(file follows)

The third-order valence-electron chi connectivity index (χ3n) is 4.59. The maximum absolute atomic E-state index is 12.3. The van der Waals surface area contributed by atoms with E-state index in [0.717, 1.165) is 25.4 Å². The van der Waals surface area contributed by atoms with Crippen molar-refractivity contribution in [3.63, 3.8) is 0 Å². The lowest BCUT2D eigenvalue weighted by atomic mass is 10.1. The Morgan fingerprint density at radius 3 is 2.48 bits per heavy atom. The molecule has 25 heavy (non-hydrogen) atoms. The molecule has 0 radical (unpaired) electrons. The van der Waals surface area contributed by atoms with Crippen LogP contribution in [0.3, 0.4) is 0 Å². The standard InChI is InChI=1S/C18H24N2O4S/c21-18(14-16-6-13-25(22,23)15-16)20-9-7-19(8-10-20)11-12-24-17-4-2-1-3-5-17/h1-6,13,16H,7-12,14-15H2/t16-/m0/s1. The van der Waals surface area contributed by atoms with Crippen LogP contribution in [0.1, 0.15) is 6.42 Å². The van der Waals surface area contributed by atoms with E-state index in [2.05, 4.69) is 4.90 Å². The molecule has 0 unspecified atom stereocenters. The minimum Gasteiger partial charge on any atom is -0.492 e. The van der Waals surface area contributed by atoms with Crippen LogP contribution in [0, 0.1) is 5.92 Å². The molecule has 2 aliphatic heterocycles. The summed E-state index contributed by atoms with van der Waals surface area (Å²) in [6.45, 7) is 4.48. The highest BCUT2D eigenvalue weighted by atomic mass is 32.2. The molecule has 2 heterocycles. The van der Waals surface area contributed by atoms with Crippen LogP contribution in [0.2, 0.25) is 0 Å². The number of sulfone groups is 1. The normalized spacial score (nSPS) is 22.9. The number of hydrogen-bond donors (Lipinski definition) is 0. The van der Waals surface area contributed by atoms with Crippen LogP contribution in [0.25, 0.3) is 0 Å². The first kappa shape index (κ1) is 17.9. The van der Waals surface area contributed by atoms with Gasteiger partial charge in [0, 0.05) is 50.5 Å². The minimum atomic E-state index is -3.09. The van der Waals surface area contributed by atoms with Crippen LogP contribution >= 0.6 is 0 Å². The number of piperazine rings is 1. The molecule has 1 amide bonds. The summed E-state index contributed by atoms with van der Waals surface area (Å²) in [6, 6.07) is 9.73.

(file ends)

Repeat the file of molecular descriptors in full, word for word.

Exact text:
The third-order valence-electron chi connectivity index (χ3n) is 4.59. The maximum absolute atomic E-state index is 12.3. The van der Waals surface area contributed by atoms with E-state index in [0.717, 1.165) is 25.4 Å². The van der Waals surface area contributed by atoms with Crippen molar-refractivity contribution in [3.63, 3.8) is 0 Å². The lowest BCUT2D eigenvalue weighted by atomic mass is 10.1. The Morgan fingerprint density at radius 3 is 2.48 bits per heavy atom. The molecule has 25 heavy (non-hydrogen) atoms. The molecule has 0 radical (unpaired) electrons. The van der Waals surface area contributed by atoms with Crippen LogP contribution in [0.3, 0.4) is 0 Å². The standard InChI is InChI=1S/C18H24N2O4S/c21-18(14-16-6-13-25(22,23)15-16)20-9-7-19(8-10-20)11-12-24-17-4-2-1-3-5-17/h1-6,13,16H,7-12,14-15H2/t16-/m0/s1. The van der Waals surface area contributed by atoms with Crippen LogP contribution in [0.1, 0.15) is 6.42 Å². The van der Waals surface area contributed by atoms with E-state index in [2.05, 4.69) is 4.90 Å². The molecule has 0 unspecified atom stereocenters. The minimum Gasteiger partial charge on any atom is -0.492 e. The van der Waals surface area contributed by atoms with Crippen LogP contribution in [0, 0.1) is 5.92 Å². The molecule has 2 aliphatic heterocycles. The summed E-state index contributed by atoms with van der Waals surface area (Å²) in [6.45, 7) is 4.48. The highest BCUT2D eigenvalue weighted by atomic mass is 32.2. The molecule has 2 heterocycles. The van der Waals surface area contributed by atoms with Crippen LogP contribution in [0.2, 0.25) is 0 Å². The number of sulfone groups is 1. The normalized spacial score (nSPS) is 22.9. The number of hydrogen-bond donors (Lipinski definition) is 0. The van der Waals surface area contributed by atoms with Crippen LogP contribution in [0.25, 0.3) is 0 Å². The first kappa shape index (κ1) is 17.9. The van der Waals surface area contributed by atoms with Gasteiger partial charge in [0, 0.05) is 50.5 Å². The minimum atomic E-state index is -3.09. The van der Waals surface area contributed by atoms with Crippen LogP contribution >= 0.6 is 0 Å². The number of piperazine rings is 1. The molecule has 1 amide bonds. The summed E-state index contributed by atoms with van der Waals surface area (Å²) in [6, 6.07) is 9.73.